View Full Version : Albertus Magnus

12-25-2008, 04:18 AM
This is a Phoenix-thread (http://forum.alchemyforums.com/showthread.php?t=7) from the old site (http://alchemy-forums.forumotion.com/forum.htm).

Many books were written on alchemy during the 13th century and just as many were either burned or their authors executed mostly by the inquisition. Of the thirteenth-century literature, a work called Tesero was attributed to Alphonso, King of Castile in 1272: William de Loris wrote Le Roman de Rose in about 1282, assisted by Jean de Meung, who also wrote The Remonstrance of Nature to the Wandering Alchemist, and The Reply of the Alchemist to Nature. Peter d'Apona, born near Padua in 1250, wrote several books on magic, and was accused by the Inquisition of possessing seven spirits, each enclosed in a crystal vessel, who taught him the seven liberal arts and sciences. He died upon the rack.

It was during this period in history that Albertus Magnus was born at Lauingen, Swabia. In 1223 he joined the Order of St. Dominic during a time when Genghis Khan and his hordes swept down from Mongolia.

When Albertus Magnus had completed his education he became a teacher of theology and spent some time in Cologne were one of his hearers was a silent and thoughtful youth by the name of Thomas Aquinas (1225-1274). Thomas became his disciple and together they went to Paris in 1245.

Like Aristotle Albertus Magnus believed that nature and the lives of men were controlled by the stars and the planets. Yet he did not hesitate to criticize:
Whoever believes that Aristotle was a God, must also believe that he never erred. But if one believe that Aristotle was a man, then doubtless he was liable to error just as we are.
Albertus Magnus was an authority on physics, geography, astronomy, mineralogy, zoology, physiology, phrenology and both a student and teacher of alchemy. He renounced all material advantages to devote the greater part of a long life to the study of philosophy in the seclusion of a cloister. He has even been considered a magician and there is a legend suggesting he managed to have turned base metals into gold. Admitting to nothing he said:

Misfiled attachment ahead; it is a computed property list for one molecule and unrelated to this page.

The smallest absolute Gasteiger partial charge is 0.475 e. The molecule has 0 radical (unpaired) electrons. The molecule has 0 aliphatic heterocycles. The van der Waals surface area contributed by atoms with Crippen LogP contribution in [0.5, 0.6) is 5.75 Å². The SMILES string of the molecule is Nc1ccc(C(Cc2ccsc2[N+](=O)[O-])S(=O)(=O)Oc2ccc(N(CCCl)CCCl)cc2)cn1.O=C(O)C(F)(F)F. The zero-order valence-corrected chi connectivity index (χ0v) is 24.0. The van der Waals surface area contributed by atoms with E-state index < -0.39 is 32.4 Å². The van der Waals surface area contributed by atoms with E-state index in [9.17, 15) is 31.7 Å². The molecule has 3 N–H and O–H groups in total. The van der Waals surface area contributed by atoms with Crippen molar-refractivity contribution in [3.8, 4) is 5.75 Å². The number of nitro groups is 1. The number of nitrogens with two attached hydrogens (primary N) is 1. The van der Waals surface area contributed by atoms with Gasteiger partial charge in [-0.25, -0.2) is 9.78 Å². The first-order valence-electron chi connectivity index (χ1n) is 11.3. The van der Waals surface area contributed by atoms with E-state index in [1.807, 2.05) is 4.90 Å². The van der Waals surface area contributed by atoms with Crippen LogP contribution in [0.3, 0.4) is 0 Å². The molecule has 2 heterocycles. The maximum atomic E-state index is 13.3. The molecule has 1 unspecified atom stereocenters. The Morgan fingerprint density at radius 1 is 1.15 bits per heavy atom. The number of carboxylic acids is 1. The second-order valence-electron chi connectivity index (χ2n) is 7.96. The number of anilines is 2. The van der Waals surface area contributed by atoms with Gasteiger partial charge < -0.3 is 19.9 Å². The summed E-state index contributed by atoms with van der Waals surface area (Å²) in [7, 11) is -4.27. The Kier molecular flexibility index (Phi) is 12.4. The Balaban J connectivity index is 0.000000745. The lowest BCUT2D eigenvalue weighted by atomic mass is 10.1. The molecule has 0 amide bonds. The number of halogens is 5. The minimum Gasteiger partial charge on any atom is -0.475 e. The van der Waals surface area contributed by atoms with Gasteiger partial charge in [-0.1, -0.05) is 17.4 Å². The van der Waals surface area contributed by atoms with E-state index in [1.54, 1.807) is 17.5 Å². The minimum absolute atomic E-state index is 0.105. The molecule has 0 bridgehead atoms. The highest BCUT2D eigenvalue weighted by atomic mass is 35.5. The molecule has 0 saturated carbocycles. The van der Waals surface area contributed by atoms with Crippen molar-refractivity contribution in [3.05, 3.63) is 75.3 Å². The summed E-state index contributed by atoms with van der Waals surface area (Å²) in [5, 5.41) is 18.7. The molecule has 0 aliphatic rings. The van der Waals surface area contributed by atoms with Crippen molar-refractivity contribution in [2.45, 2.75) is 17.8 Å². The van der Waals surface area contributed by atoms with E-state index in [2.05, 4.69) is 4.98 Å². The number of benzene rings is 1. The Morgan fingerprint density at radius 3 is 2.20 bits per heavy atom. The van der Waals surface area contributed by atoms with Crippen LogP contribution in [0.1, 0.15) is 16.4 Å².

Art alone cannot produce a substantial form.
Over the years Albertus Magnus managed to compose a veritable encyclopedia, containing scientific treatises on almost every subject, and displaying an insight into nature and a knowledge of theology, which surprised his contemporaries. This considering his many religious duties and journey to Rome and to and from between Cologne and Paris. He was also the preacher of a crusade and held such offices as bishop and papal legate

In 1278 Albertus Magnus drew up his testament and suffered a lapse of memory. He died at Cologne on the 15th of November 1280. He was made a saint in 1931.

It says: If you burn a large frog to ashes, and mix the ashes with water, you will obtain an ointment that will, if put on any place covered with hair, destroy the hair and prevent it from growing again.

If you find the stone which a vulture has in his knees, and which you may find by looking sharp, and put it in the victuals of two persons who hate each other, it causes them to make up and be good friends. - source (http://www.sacred-texts.com/ame/pow/pow043.htm)


Some resources:
Astrology & Magic of Albertus Magnus (http://www.renaissanceastrology.com/albertusmagnus.html)
Crystalinks (http://www.crystalinks.com/mangus.html)
Wikipedia (http://en.wikipedia.org/wiki/Albertus_Magnus)